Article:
Everything has a cost to it, and running a small business is no exception. In addition to providing excellent products and services and running your business, as a small business owner, you’ll also want to stay on top of what money is coming in and going out.
The “going out” portion of your finances will primarily comprise business expenses, and since you’ll likely have many of them, they can be hard to track. In this blog post, I’ll discuss some of the best ways to track your expenses and keep your books tight and tidy.
Types of business expenses
If we’re going to talk about business expenses, we need to do a little background on the different kinds of expenses you’ll need to track.
Some common types of business expenses are:
- Accrued expenses
- Convention expenses
- Indirect costs
Accrued expenses (or accrued liabilities) are costs that your business must pay in the future and can be listed on your balance sheet before the payment is made. They are recorded as current liabilities because they represent an obligation to pay for goods and/or services in the future.
Examples of accrued expenses include rent, utilities, salaries, accrued loan interest, unused vacation time, certain taxes, and more.
Convention expenses refer to certain expenses you incur in attending business conventions that the CRA allows you to deduct every year. For example, expenses like registration fees, booth fees, airfare, and hotels can be written off for up to two business-related conventions per year.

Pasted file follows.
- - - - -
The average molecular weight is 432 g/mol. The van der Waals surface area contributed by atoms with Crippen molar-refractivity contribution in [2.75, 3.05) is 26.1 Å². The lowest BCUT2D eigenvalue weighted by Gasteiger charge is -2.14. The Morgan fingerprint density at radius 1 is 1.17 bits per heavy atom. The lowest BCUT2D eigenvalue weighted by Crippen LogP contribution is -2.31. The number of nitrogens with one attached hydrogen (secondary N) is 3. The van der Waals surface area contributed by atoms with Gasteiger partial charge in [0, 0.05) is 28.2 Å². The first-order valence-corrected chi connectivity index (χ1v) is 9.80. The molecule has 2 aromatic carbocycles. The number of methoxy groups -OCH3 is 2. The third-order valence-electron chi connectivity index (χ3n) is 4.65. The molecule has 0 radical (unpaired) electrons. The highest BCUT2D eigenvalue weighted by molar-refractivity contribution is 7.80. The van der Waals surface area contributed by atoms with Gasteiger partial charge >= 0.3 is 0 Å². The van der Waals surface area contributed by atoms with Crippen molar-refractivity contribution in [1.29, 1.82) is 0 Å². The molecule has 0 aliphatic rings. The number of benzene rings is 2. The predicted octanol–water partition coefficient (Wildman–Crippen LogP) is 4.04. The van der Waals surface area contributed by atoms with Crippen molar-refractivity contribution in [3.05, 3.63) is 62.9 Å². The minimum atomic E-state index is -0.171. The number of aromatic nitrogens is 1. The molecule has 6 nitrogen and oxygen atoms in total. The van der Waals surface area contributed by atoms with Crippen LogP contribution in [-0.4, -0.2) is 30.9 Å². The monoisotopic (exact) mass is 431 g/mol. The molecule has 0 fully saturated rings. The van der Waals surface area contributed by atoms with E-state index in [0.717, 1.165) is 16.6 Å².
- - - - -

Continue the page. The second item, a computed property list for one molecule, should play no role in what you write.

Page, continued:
Indirect costs (sometimes referred to as overhead costs) relate to expenses that are not attributed to creating a single project, product, or service category for your business. For example, internet service, office supplies, insurance, accounting and legal expenses, etc.
When you record these expenses in your books, it’ll be essential to distinguish which kind of expense is which because they will impact your finances differently.
Separate personal and business accounts
Small business owners everywhere struggle with keeping their personal and business expenses separated from each other. This distinction can be especially difficult for freelancers or consultants who feel like they are their business.
It can be easy to blur the lines for things like office or cleaning supplies.